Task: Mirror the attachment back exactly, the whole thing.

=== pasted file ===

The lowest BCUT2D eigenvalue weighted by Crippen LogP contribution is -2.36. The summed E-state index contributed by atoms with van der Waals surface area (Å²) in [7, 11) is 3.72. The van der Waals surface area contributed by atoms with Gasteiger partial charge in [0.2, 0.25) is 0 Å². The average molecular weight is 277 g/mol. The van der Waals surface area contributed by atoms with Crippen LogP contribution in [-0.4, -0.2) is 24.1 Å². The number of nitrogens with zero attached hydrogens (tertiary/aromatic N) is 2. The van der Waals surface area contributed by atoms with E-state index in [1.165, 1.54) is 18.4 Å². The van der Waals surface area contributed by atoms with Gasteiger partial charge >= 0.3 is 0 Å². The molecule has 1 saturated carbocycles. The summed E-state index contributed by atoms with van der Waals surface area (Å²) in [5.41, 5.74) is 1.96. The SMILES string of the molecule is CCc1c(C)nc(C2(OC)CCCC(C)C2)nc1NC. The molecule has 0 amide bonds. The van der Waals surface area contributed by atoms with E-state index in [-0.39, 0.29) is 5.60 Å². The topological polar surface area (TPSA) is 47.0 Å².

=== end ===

The lowest BCUT2D eigenvalue weighted by Crippen LogP contribution is -2.36. The summed E-state index contributed by atoms with van der Waals surface area (Å²) in [7, 11) is 3.72. The van der Waals surface area contributed by atoms with Gasteiger partial charge in [0.2, 0.25) is 0 Å². The average molecular weight is 277 g/mol. The van der Waals surface area contributed by atoms with Crippen LogP contribution in [-0.4, -0.2) is 24.1 Å². The number of nitrogens with zero attached hydrogens (tertiary/aromatic N) is 2. The van der Waals surface area contributed by atoms with E-state index in [1.165, 1.54) is 18.4 Å². The van der Waals surface area contributed by atoms with Gasteiger partial charge >= 0.3 is 0 Å². The molecule has 1 saturated carbocycles. The summed E-state index contributed by atoms with van der Waals surface area (Å²) in [5.41, 5.74) is 1.96. The SMILES string of the molecule is CCc1c(C)nc(C2(OC)CCCC(C)C2)nc1NC. The molecule has 0 amide bonds. The van der Waals surface area contributed by atoms with E-state index in [-0.39, 0.29) is 5.60 Å². The topological polar surface area (TPSA) is 47.0 Å².